National Security & Defense

Feds: Asylum Claims Have Doubled Since 2010, with Help of Fraudsters

Though over 100,000 people claimed asylum in the United States in 2014, the federal government only has “limited capabilities to detect asylum fraud,” according to a new government audit.

About 4,500 people claimed asylum with the assistance of lawyers and application preparers who were later convicted of fraud, the Government Accountability Office’s audit found. “Granting asylum to an individual with a fraudulent claim jeopardizes the integrity of the asylum system by enabling the individual to remain in the United States, apply for certain federal benefits, and pursue a path to citizenship,” the report says. “Given the potential consequences of asylum decisions, it is important that the asylum system is not misused.”

The number of asylum claims has doubled since 2010, a statistic that surely will stoke questions about whether President Obama’s immigration policies are a “magnet” for people who try to enter the country illegally. The report also feeds into an ongoing debate about whether the federal government has the capability to ensure that terrorists can’t take advantage of refugee programs to enter the United States.

There were over 108,000 asylum claims filed in fiscal year 2014, up from about 47,000 in fiscal year 2010, and the U.S. Customs and Immigration Services have struggled to keep up with the surge in paperwork. They currently face a backlog of 106,121 applicants.

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The agency is hiring more staff to address the pile-up, but House Republicans want broader legislative reform along the lines of a plan passed by the House Judiciary Committee in March.

“We already know that there is proven or possible fraud in up to 70 percent of asylum applications, yet the administration hasn’t implemented procedures to identify and prevent fraud in the system,” said Judiciary Committee chairman Bob Goodlatte in a Wednesday statement.

#share#The GAO report also noted the potential national-security risks posed by fraudulent asylum claims, but emphasized the need to approve legitimate claims in a timely manner. “It is important that the asylum system is not misused,” the audit says. “This protects the integrity of the legal immigration process and avoids the potentially serious consequences that could result if an applicant is wrongfully returned to his or her country of persecution or if an applicant whose asylum claim is fraudulent or who poses a threat to the United States is permitted to stay.”

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Despite the potential for fraud, it is “not common” for asylum status to be revoked. Only 374 people who submitted fraudulent claims lost their asylum status between 2010 and 2014, even as 76,000 people were granted asylum overall. What’s more, the GAO notes that “the number of USCIS asylum terminations for fraud has decreased in recent years, from 103 in fiscal year 2010 to 34 in fiscal year 2014.”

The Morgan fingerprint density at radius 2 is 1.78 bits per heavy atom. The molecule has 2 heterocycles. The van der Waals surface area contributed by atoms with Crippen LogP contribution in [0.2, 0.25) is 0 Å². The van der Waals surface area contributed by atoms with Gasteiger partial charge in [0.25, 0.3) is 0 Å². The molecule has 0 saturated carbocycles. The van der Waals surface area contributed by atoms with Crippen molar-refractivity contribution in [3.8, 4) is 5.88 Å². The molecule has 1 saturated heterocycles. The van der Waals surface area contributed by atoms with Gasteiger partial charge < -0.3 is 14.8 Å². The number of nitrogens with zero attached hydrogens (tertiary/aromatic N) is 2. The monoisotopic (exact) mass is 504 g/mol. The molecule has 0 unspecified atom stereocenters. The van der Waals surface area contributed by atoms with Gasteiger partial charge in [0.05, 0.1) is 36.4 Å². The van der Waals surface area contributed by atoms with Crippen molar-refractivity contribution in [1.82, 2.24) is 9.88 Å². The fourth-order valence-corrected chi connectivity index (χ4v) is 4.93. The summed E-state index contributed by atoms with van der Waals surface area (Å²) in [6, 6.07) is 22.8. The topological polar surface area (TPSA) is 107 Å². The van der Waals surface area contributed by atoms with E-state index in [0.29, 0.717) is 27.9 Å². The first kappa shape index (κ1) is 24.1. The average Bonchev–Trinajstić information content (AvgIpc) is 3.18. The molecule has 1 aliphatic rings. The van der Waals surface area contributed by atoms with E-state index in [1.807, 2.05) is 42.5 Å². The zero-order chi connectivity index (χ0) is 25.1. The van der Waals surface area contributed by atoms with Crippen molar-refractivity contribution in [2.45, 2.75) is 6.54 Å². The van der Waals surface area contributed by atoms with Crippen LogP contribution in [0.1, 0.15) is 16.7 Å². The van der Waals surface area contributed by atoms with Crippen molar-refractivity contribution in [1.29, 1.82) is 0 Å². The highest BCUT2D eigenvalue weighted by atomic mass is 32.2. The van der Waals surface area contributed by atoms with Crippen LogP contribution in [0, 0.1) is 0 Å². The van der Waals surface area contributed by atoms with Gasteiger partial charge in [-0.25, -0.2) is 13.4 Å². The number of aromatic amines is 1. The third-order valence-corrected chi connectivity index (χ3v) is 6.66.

There’s a variety of reasons for such low figures, including lack of resources to devote to terminating fraudulent claims and legal decisions that have restricted the government’s ability to revoke asylum status. U.S. attorneys have “low interest” in pursuing most cases; the GAO report records a 2009 case in which Homeland Security investigators “requested that the asylum office stop sending it information” about an asylum-fraud ring. The case was eventually taken up by the FBI.

#related#President Obama’s spate of executive orders on immigration also discourage such probes, federal officials told GAO. “Asylum Division officials stated that individuals who lose their asylum status because of fraud generally would not fit within the Secretary of Homeland Security’s enforcement priorities, making the likelihood very low that they would be removed from the United States after their asylum status has been terminated,” the report says. “DHS’s enforcement and removal priorities focus on the removal of aliens who pose a threat to national security, border security, and public safety.”

Goodlatte cited the report as part of a broader critique of Obama’s immigration policies. “This new GAO report adds to mounting evidence that the Obama Administration refuses to take the steps necessary to crack down on asylum fraud and protect the integrity of our immigration system,” he said. “The effective rubber-stamping of asylum applications is one of the root causes of the ongoing border surge and it also carries with it serious national-security concerns.”

— Joel Gehrke is a political reporter for National Review.

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